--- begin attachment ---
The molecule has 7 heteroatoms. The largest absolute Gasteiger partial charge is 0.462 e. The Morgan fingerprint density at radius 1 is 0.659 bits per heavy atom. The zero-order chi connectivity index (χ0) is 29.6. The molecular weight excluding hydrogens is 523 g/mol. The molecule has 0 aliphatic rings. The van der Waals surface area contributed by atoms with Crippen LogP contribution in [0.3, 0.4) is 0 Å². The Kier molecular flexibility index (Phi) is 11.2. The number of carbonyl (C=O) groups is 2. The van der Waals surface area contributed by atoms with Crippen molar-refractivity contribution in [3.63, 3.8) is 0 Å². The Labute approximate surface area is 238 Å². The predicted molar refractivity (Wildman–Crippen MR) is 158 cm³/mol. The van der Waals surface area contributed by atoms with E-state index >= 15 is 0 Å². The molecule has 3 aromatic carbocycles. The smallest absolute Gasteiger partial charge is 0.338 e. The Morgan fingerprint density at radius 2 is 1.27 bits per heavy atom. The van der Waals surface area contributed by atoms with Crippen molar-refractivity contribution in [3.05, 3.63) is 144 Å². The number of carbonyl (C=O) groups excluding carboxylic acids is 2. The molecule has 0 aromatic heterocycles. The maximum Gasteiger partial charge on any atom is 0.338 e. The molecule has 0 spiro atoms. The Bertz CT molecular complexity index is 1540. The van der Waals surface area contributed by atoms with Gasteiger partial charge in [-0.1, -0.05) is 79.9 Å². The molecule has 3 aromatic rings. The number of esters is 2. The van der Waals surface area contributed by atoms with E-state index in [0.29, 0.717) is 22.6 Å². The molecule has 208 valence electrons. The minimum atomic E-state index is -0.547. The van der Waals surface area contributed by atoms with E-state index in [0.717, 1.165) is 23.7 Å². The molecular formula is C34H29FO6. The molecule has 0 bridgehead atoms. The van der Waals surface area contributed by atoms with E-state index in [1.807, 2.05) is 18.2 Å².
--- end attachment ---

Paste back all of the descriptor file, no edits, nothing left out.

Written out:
The molecule has 7 heteroatoms. The largest absolute Gasteiger partial charge is 0.462 e. The Morgan fingerprint density at radius 1 is 0.659 bits per heavy atom. The zero-order chi connectivity index (χ0) is 29.6. The molecular weight excluding hydrogens is 523 g/mol. The molecule has 0 aliphatic rings. The van der Waals surface area contributed by atoms with Crippen LogP contribution in [0.3, 0.4) is 0 Å². The Kier molecular flexibility index (Phi) is 11.2. The number of carbonyl (C=O) groups is 2. The van der Waals surface area contributed by atoms with Crippen molar-refractivity contribution in [3.63, 3.8) is 0 Å². The Labute approximate surface area is 238 Å². The predicted molar refractivity (Wildman–Crippen MR) is 158 cm³/mol. The van der Waals surface area contributed by atoms with E-state index >= 15 is 0 Å². The molecule has 3 aromatic carbocycles. The smallest absolute Gasteiger partial charge is 0.338 e. The Morgan fingerprint density at radius 2 is 1.27 bits per heavy atom. The van der Waals surface area contributed by atoms with Crippen molar-refractivity contribution in [3.05, 3.63) is 144 Å². The number of carbonyl (C=O) groups excluding carboxylic acids is 2. The molecule has 0 aromatic heterocycles. The maximum Gasteiger partial charge on any atom is 0.338 e. The molecule has 0 spiro atoms. The Bertz CT molecular complexity index is 1540. The van der Waals surface area contributed by atoms with Gasteiger partial charge in [-0.1, -0.05) is 79.9 Å². The molecule has 3 aromatic rings. The number of esters is 2. The van der Waals surface area contributed by atoms with E-state index in [0.29, 0.717) is 22.6 Å². The molecule has 208 valence electrons. The minimum atomic E-state index is -0.547. The van der Waals surface area contributed by atoms with E-state index in [0.717, 1.165) is 23.7 Å². The molecular formula is C34H29FO6. The molecule has 0 bridgehead atoms. The van der Waals surface area contributed by atoms with E-state index in [1.807, 2.05) is 18.2 Å².